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Environ Sci Technol. 2017 Jan 3;51(1):393-400. doi: 10.1021/acs.est.6b04747. Epub 2016 Dec 20.

Direct Exchange Mechanism for Interlayer Ions in Non-Swelling Clays.

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Chemical Sciences Division and ‡Earth and Environmental Science Area, Lawrence Berkeley National Laboratory , Berkeley, California 94720, United States.
Departments of Chemistry, Bioengineering, Chemical and Biomolecular Engineering, and ∥Department of Environmental Science, Policy, and Management, University of California , Berkeley, California 94720, United States.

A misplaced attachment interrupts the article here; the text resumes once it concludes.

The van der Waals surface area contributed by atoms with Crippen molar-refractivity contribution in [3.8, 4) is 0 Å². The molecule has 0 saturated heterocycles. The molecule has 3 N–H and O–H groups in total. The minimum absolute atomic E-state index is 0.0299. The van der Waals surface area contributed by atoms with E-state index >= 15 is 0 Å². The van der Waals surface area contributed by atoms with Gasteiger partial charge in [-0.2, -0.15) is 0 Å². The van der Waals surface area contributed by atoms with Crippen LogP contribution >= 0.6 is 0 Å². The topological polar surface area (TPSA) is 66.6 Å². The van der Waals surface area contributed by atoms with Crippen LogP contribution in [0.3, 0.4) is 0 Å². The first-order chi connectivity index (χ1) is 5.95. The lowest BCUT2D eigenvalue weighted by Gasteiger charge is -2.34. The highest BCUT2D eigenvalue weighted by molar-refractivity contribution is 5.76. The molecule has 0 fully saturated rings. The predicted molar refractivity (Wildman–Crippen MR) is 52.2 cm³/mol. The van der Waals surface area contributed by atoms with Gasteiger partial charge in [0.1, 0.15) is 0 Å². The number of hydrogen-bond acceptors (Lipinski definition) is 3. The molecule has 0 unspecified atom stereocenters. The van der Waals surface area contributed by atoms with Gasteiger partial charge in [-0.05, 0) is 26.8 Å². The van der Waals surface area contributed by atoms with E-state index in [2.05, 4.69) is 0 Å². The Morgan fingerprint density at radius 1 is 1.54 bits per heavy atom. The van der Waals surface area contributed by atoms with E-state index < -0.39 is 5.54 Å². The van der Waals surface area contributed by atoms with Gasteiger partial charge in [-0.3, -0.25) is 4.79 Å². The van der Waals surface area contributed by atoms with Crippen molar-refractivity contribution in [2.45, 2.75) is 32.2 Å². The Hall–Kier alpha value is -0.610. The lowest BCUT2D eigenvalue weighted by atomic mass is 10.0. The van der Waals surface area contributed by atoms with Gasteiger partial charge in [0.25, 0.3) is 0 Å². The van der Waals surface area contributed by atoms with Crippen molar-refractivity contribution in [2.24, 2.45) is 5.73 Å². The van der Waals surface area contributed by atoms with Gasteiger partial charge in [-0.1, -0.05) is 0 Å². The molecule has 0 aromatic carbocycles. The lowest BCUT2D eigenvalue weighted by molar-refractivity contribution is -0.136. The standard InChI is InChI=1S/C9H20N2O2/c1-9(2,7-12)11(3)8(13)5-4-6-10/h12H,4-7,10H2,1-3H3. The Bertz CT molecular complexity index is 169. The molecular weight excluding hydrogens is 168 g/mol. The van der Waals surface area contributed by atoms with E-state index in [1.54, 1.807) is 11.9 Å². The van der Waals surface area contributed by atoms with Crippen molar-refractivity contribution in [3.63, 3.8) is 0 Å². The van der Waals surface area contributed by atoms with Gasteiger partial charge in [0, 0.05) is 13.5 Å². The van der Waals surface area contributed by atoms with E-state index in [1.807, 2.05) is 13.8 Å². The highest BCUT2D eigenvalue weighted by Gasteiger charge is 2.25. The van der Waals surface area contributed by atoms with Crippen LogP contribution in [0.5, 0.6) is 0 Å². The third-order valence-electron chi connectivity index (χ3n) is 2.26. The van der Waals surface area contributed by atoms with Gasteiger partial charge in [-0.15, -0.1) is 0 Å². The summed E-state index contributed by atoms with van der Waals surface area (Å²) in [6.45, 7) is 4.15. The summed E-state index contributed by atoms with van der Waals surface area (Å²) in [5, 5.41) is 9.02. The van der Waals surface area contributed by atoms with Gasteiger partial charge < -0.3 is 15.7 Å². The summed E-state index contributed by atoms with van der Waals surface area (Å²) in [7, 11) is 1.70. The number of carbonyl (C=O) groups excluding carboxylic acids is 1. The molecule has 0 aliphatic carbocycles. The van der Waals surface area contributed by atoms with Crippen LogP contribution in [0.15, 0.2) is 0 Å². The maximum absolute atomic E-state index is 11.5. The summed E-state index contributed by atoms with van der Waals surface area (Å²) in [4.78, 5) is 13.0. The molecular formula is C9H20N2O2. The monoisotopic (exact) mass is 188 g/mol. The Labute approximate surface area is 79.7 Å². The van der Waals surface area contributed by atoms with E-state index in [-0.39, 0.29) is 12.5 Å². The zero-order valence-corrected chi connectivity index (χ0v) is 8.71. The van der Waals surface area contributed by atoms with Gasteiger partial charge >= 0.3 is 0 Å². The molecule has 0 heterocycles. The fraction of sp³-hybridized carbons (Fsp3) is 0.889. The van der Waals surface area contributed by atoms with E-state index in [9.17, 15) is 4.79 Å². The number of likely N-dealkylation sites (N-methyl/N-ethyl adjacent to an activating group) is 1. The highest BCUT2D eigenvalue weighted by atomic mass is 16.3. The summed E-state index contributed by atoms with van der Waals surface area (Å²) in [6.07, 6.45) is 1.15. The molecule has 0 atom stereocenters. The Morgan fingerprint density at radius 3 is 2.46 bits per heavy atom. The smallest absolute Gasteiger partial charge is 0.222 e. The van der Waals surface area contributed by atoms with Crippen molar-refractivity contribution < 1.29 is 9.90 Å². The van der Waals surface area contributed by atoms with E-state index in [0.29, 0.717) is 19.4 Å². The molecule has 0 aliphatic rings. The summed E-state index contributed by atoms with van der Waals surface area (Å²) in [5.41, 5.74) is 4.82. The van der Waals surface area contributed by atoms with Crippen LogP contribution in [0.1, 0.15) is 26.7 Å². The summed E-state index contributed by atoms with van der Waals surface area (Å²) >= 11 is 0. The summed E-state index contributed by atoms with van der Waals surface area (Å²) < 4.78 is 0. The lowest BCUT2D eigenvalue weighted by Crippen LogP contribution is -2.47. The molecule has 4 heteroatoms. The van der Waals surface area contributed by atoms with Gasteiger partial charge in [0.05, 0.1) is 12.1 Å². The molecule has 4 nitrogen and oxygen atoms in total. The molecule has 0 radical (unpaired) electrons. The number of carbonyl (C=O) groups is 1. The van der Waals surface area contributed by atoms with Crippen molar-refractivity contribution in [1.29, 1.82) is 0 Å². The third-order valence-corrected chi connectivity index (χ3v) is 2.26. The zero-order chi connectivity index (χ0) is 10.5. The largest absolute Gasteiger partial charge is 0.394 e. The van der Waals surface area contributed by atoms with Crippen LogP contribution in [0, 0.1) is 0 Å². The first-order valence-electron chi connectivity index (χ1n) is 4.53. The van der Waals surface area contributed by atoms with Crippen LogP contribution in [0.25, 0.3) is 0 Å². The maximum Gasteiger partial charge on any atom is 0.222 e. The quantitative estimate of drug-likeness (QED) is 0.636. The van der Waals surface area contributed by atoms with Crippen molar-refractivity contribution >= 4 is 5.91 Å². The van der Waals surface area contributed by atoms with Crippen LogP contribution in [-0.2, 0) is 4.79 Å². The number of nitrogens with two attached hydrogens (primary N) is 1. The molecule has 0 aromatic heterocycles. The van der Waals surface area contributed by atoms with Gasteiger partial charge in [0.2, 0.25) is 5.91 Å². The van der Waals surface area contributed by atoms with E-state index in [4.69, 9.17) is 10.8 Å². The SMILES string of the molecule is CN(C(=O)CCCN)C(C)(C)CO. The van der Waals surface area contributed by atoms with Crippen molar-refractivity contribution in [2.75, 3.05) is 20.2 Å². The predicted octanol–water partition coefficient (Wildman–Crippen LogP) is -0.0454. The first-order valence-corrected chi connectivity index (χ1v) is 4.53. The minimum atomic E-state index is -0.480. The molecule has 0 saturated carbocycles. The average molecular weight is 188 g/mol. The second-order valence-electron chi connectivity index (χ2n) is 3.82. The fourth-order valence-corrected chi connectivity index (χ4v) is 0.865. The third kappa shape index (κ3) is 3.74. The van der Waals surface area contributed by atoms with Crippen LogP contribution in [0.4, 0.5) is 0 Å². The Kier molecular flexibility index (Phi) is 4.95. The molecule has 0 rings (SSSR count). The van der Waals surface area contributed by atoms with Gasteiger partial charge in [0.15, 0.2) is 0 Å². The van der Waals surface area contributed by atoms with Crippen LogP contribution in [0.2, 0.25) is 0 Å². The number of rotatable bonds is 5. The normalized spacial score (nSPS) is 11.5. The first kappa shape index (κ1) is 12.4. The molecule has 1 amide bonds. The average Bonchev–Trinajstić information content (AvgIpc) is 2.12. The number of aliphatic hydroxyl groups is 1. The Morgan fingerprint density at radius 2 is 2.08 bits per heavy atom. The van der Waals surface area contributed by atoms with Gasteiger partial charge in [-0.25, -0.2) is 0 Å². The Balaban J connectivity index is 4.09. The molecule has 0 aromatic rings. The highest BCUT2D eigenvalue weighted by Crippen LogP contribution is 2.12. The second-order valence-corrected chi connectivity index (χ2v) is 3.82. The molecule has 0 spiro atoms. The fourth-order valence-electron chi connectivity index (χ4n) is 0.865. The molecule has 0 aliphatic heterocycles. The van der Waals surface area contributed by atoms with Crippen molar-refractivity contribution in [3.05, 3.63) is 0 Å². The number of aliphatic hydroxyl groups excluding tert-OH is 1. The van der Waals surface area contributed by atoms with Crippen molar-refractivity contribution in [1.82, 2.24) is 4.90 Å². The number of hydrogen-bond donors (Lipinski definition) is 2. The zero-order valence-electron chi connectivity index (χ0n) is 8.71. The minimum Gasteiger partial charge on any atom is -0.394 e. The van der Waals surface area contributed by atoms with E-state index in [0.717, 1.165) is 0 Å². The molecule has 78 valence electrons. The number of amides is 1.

The mobility of radiocesium in the environment is largely mediated by cation exchange in micaceous clays, in particular Illite-a non-swelling clay mineral that naturally contains interlayer K+ and has high affinity for Cs+. Although exchange of interlayer K+ for Cs+ is nearly thermodynamically nonselective, recent experiments show that direct, anhydrous Cs+-K+ exchange is kinetically viable and leads to the formation of phase-separated interlayers through a mechanism that remains unclear. Here, using classical atomistic simulations and density functional theory calculations, we identify a molecular-scale positive feedback mechanism in which exchange of the larger Cs+ for the smaller K+ significantly lowers the migration barrier of neighboring K+, allowing exchange to propagate rapidly once initiated at the clay edge. Barrier lowering upon slight increase in layer spacing (∼0.7 Å) during Cs+ exchange is an example of "chemical-mechanical coupling" that likely explains the observed sharp exchange fronts leading to interstratification. Interestingly, we find that these features are thermodynamically favored even in the absence of a heterogeneous layer charge distribution.

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